"Like one returned from the cave of Trophonius." p. 147.

In this cave was a celebrated oracle. Those who entered it always
returned pale and dejected.

"Psyche bending over the sleeping Eros." p. 150.

This beautiful fable represents the union of the human soul with
immortal love. Pysche was warned that separation would be the
consequence, if she looked on the countenance of her divine lover. She
gazed on his features as he slept; and was left to sorrow alone.

"Even the Diasia are no longer observed." p. 154.

Festivals in honour of Zeus, because he delivered men from misfortunes
and dangers.

"When the Muses and the Charities inhabit the same temple." p. 160.

Among the Greeks, the Graces were called the Charities. It was a
beautiful idea thus to deify the moral, rather than the outward graces;
and to represent innocent and loving nymphs, forever hand in hand,
presiding over kind and gentle actions. The Graces were often worshipped
in the same temple with the Muses.

"Olive garlands suspended on the doors." p. 185.

This was a common practice during the festival of Thargelia, in honour
of Phoebus.

"Gently touched the back part of his head with a small wand." p. 202.

That the phenomena of animal magnetism were not entirely unknown to the
ancients, appears by what Clearchus relates of an experiment tried in
the presence of Aristotle. He speaks of a man who, by means of "a
soul-attracting wand," let the soul out of a sleeping lad, and left the
body insensible. When the soul was again led into the body, it related
all that had happened to it.

"The laws of the country made it impossible to accompany her beloved
husband." p. 206.

No woman was allowed to enter Olympia, during the celebration of the

"Deemed he had fallen by the dart of Phoebus Apollo." p. 208.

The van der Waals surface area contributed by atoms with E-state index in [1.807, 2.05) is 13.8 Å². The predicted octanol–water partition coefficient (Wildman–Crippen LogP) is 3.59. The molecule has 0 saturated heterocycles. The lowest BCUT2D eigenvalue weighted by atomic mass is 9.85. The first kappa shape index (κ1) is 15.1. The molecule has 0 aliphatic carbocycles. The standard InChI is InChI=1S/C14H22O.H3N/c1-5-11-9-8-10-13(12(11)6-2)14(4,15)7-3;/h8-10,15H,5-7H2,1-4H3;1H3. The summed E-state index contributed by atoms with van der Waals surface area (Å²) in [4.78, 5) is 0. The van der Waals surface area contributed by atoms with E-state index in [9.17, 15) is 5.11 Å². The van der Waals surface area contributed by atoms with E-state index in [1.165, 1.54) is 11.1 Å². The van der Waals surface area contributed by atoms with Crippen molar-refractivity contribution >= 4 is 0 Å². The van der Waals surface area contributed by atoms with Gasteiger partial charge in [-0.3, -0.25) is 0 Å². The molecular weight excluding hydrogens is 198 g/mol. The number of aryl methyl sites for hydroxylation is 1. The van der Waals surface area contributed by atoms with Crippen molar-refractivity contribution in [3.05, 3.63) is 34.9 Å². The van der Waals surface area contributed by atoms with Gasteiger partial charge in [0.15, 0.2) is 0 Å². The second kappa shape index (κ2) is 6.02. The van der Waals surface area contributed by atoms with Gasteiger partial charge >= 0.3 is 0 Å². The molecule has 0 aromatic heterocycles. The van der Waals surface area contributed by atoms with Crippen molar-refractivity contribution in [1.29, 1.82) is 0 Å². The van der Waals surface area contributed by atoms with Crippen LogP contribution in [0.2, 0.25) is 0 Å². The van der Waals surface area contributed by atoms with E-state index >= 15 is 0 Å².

Those who died very suddenly were supposed to have been struck with the
arrows of Phoebus, or his sister.

"Its best pleasures are like the gardens of Adonis." p. 213.

When the annual procession formed to mourn the death of Adonis, earth
was placed in shells, and lettuce planted in it, in commemoration of
Adonis laid out on a bed of lettuces. These shells were called the
Gardens of Adonis. Their freshness soon withered, on account of the
shallowness of the earth.

"Rather gain one prize from the Choragus than ten from the Gymnasiarch."
p. 219.

The first presided over musical and literary competition; the last over
athletic games.

"The statue of Persephone, (that ominous bridal gift.)" p. 226.

While Persephone was gathering flowers, she was seized by Pluto, and
carried to the regions of the dead, over which she presided. Hence the
hair of the deceased was consecrated to her, and her name invoked at

"Milza sneezed aloud." p. 227.

This was considered a lucky omen; particularly if the sound came from
the direction of the right hand.

"He will trust to Hermes to help him." p. 239.

Hermes was the god of lies and fraud.

"Have I told you all my flames." p. 241.

Part of the 14th ode of Anacreon.

"Threatened to appeal to the magistrates for another master." p. 250.

The Athenian slave laws were much more mild than modern codes. If a
servant complained of being abused, his master had no power to retain

"Build the wall of Hipparchus." p. 251.

A wall built round the Academia by Hipparchus was so expensive that it
became a proverb applied to all costly undertakings.

"One of the slaves whose modesty Alcibiades had insulted." p. 251.

Slaves that were either personally abused, or insulted, took refuge in
the Temple of Theseus, and could not be compelled to return to those of
whom they complained.

"These brooks are Creüsa's tears." p. 253.

Ion was the son of Phoebus and Creüsa. His mother, to avoid her father's
displeasure, concealed the birth of the infant, and hid him in the
grotto, which afterwards bore her name. The child was preserved, and
brought up in the temple of Phoebus.

"She does not speak like one brought up at the gates." p. 254.

The lower classes of tradesmen were generally placed near the gates.

"One of the illustrious Pasargadæ." p. 280.

These were the noblest families in Persia.

* * * * *

In some unimportant matters, I have not adhered strictly to dates;
deeming this an allowable freedom in a work so purely romantic, relating
to times so ancient.

I am aware that the Christian spirit is sometimes infused into a Grecian
form; and in nothing is this more conspicuous than the representation of
love as a pure sentiment rather than a gross passion.

Greek names for the deities were used in preference to the Roman,
because the latter have become familiarized by common and vulgar use.

If there be errors in the application of Greek names and phrases, my
excuse must be an entire want of knowledge in the classic languages.
But, like the ignoramus in the Old Drama, I can boast, "Though I _speak_
no Greek, I love the _sound_ on't."